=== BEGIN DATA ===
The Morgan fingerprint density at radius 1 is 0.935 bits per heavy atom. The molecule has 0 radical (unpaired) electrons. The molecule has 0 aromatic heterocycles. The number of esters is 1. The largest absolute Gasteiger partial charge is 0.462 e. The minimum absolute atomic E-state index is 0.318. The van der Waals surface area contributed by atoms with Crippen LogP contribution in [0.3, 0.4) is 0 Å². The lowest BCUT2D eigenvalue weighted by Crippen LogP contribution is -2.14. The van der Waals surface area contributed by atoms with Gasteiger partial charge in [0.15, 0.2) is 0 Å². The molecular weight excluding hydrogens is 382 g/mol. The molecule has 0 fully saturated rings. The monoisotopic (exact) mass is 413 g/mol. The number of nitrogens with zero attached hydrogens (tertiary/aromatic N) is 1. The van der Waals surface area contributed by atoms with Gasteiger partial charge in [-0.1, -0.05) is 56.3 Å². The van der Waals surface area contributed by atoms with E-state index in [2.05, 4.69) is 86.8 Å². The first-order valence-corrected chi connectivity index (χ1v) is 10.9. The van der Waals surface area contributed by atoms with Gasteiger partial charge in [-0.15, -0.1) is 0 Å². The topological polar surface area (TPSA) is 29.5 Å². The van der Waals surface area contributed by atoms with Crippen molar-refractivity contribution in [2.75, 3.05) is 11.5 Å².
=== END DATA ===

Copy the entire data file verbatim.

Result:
The Morgan fingerprint density at radius 1 is 0.935 bits per heavy atom. The molecule has 0 radical (unpaired) electrons. The molecule has 0 aromatic heterocycles. The number of esters is 1. The largest absolute Gasteiger partial charge is 0.462 e. The minimum absolute atomic E-state index is 0.318. The van der Waals surface area contributed by atoms with Crippen LogP contribution in [0.3, 0.4) is 0 Å². The lowest BCUT2D eigenvalue weighted by Crippen LogP contribution is -2.14. The van der Waals surface area contributed by atoms with Gasteiger partial charge in [0.15, 0.2) is 0 Å². The molecular weight excluding hydrogens is 382 g/mol. The molecule has 0 fully saturated rings. The monoisotopic (exact) mass is 413 g/mol. The number of nitrogens with zero attached hydrogens (tertiary/aromatic N) is 1. The van der Waals surface area contributed by atoms with Gasteiger partial charge in [-0.1, -0.05) is 56.3 Å². The van der Waals surface area contributed by atoms with E-state index in [2.05, 4.69) is 86.8 Å². The first-order valence-corrected chi connectivity index (χ1v) is 10.9. The van der Waals surface area contributed by atoms with Gasteiger partial charge in [-0.15, -0.1) is 0 Å². The topological polar surface area (TPSA) is 29.5 Å². The van der Waals surface area contributed by atoms with Crippen molar-refractivity contribution in [2.75, 3.05) is 11.5 Å².